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The Hubble red shift problem must be generalized mathematically to include other scaling factors than linear. Try searching Google with the phrase "Hubble red shift exponential". SyntheticET (talk) 20:43, 20 September 2014 (UTC)
This article claims that Redshift is used in Police Radar Guns. However, these devices are not "spectroscopes" and do not measure redshift. This effect should be properly attributed to Pulse ReflectionOrrerysky (talk) 20:08, 30 November 2013 (UTC)
radar gun does not appear to be a spectroscope capable of analyzing absorption lines. Unrelated topic. Orrerysky (talk) 20:34, 30 November 2013 (UTC)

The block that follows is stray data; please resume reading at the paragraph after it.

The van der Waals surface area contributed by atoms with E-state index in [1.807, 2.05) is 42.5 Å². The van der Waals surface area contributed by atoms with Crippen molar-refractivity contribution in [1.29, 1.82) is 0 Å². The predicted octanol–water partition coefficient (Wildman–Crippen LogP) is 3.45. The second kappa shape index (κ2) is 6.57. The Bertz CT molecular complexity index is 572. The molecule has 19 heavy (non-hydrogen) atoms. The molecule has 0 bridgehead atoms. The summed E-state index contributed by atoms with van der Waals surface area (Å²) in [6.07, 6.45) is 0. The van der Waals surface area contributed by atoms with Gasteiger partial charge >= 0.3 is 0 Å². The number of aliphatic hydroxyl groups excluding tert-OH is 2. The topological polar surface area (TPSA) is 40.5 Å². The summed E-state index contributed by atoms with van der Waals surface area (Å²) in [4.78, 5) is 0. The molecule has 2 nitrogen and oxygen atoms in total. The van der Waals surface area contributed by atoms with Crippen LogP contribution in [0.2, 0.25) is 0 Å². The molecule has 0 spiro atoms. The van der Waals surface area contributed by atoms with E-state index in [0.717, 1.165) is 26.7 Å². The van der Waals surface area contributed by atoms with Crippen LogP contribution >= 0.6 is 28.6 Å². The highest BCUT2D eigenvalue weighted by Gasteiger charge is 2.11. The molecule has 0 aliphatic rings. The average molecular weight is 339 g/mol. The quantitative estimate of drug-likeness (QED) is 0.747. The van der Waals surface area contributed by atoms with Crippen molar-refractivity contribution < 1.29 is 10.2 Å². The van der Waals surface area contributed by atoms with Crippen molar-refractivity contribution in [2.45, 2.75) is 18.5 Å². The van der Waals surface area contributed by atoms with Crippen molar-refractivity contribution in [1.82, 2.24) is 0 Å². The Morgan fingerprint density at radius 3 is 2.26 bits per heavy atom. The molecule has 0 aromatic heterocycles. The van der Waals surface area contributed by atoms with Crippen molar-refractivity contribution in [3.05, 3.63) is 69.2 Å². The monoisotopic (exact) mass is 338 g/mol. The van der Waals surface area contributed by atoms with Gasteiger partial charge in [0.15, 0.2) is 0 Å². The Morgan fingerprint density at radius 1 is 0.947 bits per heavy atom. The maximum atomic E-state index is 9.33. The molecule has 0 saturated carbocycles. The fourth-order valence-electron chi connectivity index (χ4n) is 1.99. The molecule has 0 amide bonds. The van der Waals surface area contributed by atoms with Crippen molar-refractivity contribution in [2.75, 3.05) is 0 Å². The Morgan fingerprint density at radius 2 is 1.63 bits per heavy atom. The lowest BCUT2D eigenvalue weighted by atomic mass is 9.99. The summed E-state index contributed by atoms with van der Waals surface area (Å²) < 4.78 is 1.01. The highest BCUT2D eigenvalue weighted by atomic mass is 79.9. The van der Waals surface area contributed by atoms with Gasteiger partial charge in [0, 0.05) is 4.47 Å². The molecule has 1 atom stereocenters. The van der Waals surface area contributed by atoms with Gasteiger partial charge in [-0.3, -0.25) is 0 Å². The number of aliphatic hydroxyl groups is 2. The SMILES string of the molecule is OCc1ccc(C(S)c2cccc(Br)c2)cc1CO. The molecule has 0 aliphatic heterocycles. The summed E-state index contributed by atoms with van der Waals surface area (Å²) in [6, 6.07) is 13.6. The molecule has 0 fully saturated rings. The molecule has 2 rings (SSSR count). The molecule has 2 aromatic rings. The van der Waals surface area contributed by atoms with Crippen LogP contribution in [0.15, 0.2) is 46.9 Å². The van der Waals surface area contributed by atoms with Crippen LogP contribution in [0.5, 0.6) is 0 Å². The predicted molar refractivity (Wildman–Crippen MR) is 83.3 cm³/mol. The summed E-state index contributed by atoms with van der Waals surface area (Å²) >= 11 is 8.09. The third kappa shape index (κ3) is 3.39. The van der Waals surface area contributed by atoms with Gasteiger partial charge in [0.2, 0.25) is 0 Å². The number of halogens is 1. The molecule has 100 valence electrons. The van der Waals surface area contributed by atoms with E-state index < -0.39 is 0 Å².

Please read it again: it does not say spectroscopes are used in radar guns.--JohnBlackburnewordsdeeds 20:50, 30 November 2013 (UTC)
The Redshift Effect is very specifically in regards to the measure of absorption lines & emission lines in a spectrograph. Given that radar gun is not measuring a displacement in absorption or emission lines, I fail to see how it relates to the topic. I propose this section be removed and added to Pulse ReflectionOrrerysky (talk) 20:54, 30 November 2013 (UTC)
"Redshift" refers to the shifting of the spectrum of an object toward longer wavelengths. It does not refer to simply measuring absorption and emissions lines in a spectrograph otherwise there would be no such thing as photometric redshift, for example. jps (talk) 23:20, 30 November 2013 (UTC)
That's great, perhaps you can explain to me how a radar gun works to measure redshift when its specifically calibrated for Pulse_(physics)#Pulse_Reflection of a signal with the same frequency and wavelength as what was emitted. This is bad science and misrepresents both redshift, pulse reflection, and radar guns. Orrerysky (talk) 16:19, 1 December 2013 (UTC)